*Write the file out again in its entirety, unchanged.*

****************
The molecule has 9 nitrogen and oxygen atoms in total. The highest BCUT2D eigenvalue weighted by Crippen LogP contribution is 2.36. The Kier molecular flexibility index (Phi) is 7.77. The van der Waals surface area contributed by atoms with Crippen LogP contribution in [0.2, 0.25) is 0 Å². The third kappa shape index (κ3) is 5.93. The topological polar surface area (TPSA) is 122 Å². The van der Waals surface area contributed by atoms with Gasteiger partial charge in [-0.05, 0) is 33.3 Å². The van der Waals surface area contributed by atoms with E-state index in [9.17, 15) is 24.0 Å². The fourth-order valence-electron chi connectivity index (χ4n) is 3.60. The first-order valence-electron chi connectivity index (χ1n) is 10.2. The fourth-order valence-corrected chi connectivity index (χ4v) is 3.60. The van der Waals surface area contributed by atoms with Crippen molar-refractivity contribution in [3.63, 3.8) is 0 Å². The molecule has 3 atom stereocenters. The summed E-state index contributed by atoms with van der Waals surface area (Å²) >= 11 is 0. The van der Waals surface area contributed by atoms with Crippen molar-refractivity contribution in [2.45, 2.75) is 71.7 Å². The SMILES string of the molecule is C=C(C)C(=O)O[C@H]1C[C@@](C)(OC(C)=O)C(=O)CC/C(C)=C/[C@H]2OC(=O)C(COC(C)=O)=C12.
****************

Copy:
The molecule has 9 nitrogen and oxygen atoms in total. The highest BCUT2D eigenvalue weighted by Crippen LogP contribution is 2.36. The Kier molecular flexibility index (Phi) is 7.77. The van der Waals surface area contributed by atoms with Crippen LogP contribution in [0.2, 0.25) is 0 Å². The third kappa shape index (κ3) is 5.93. The topological polar surface area (TPSA) is 122 Å². The van der Waals surface area contributed by atoms with Gasteiger partial charge in [-0.05, 0) is 33.3 Å². The van der Waals surface area contributed by atoms with E-state index in [9.17, 15) is 24.0 Å². The fourth-order valence-electron chi connectivity index (χ4n) is 3.60. The first-order valence-electron chi connectivity index (χ1n) is 10.2. The fourth-order valence-corrected chi connectivity index (χ4v) is 3.60. The van der Waals surface area contributed by atoms with Crippen molar-refractivity contribution in [3.63, 3.8) is 0 Å². The molecule has 3 atom stereocenters. The summed E-state index contributed by atoms with van der Waals surface area (Å²) >= 11 is 0. The van der Waals surface area contributed by atoms with Crippen molar-refractivity contribution in [2.45, 2.75) is 71.7 Å². The SMILES string of the molecule is C=C(C)C(=O)O[C@H]1C[C@@](C)(OC(C)=O)C(=O)CC/C(C)=C/[C@H]2OC(=O)C(COC(C)=O)=C12.